SOCIAL MEDIA

June 27, 2018


DEFINITION:

Social media is typically defined today as: – “Web sites and applications that enable users to create and share content or to participate in social networking” – OxfordDictionaries.

Now that we have cleared that up, let’s take a look at the very beginning of social media.

Six Degrees, according to several sources, was the first modern-day attempt of providing access to communication relative to the “marvelous world” of social media. (I have chosen to put marvelous world in quotes because I’m not too sure it’s that marvelous. There is an obvious downside.)  Six Degrees was launched in 1997 and definitely was the first modern social network. It allowed users to create a profile and to become friends with other users. While the site is no longer functional, at one time it was actually quite popular and had approximately a million members at its peak.

Other sources indicate that social media has been around for the better part of forty (40) years with Usenet appearing in 1979.  Usenet is the first recorded network that enabled users to post news to newsgroups.  Although these Usenets and similar bulletin boards heralded the launch of the first, albeit very rudimentary, social networks, social media never really took off until almost thirty (30) years later, following the roll out of Facebook in 2006. Usenet was not identified as “social media” so the exact term was not used at that time.

If we take a very quick look at Internet and Social Media usage, we find the following:

As you can see from above, social media is incredibly popular and in use hourly if not minute-by-minute.  It’s big in our society today across the world and where allowed.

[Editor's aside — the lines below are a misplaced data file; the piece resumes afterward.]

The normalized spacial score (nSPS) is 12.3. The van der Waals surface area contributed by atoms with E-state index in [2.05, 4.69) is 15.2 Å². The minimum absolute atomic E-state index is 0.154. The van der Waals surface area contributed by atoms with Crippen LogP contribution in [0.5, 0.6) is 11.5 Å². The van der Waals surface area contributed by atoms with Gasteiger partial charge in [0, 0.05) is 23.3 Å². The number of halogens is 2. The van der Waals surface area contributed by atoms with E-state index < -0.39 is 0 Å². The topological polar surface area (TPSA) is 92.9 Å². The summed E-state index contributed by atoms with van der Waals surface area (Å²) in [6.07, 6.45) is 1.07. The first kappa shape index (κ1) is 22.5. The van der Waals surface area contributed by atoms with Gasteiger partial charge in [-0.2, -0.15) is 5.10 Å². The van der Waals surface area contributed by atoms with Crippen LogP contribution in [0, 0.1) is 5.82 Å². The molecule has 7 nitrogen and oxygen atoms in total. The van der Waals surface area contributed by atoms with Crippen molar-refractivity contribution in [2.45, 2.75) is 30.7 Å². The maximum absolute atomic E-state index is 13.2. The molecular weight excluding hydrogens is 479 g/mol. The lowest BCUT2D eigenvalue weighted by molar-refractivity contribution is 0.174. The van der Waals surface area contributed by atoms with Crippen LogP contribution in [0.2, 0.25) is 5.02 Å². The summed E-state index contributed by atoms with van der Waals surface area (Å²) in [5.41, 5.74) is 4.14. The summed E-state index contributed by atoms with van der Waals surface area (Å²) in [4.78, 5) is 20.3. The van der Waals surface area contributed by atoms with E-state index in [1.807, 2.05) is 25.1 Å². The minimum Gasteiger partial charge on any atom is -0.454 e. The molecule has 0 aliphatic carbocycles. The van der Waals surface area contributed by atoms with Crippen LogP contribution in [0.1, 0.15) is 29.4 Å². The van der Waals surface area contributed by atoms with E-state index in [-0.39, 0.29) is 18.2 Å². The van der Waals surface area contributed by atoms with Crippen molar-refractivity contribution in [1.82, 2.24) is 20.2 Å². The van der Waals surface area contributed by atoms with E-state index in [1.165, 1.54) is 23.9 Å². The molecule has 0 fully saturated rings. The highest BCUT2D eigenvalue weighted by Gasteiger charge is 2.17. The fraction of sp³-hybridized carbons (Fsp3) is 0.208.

If we look at the fifteen most popular sites we see the following:

With out a doubt, the gorilla in the room is Facebook.

Facebook statistics

  • Facebook adds 500,000 new users a day – that’s six new profiles a second – and just under a quarter (775) of adults in the US visit their account at least once a month
  • The average (mean) number of Facebook friends is 155
  • There are 60 million active small business pages (up from 40 million in 2015), 5 million of which pay for advertising
  • There are thought to be 270 million fake Facebook profiles (there were only81 million in 2015)
  • Facebook accounts for 1% of social logins made by consumers to sign into the apps and websites of publishers and brands.

It’s important we look at all social media sites so If we look at daily usage for the most popular web sites, we see the following:

BENEFITS:

  • Ability to connect to other people all over the world. One of the most obvious pros of using social networks is the ability to instantly reach people from anywhere. Use Facebook to stay in touch with your old high school friends who’ve relocated all over the country, get on Google Hangouts with relatives who live halfway around the world, or meet brand new people on Twitter from cities or regions you’ve never even heard of before.
  • Easy and instant communication. Now that we’re connected wherever we go, we don’t have to rely on our landlines, answering machines or snail mail to contact somebody. We can simply open up our laptops or pick up our smartphones and immediately start communicating with anyone on platforms like Twitter or one of the many social messaging apps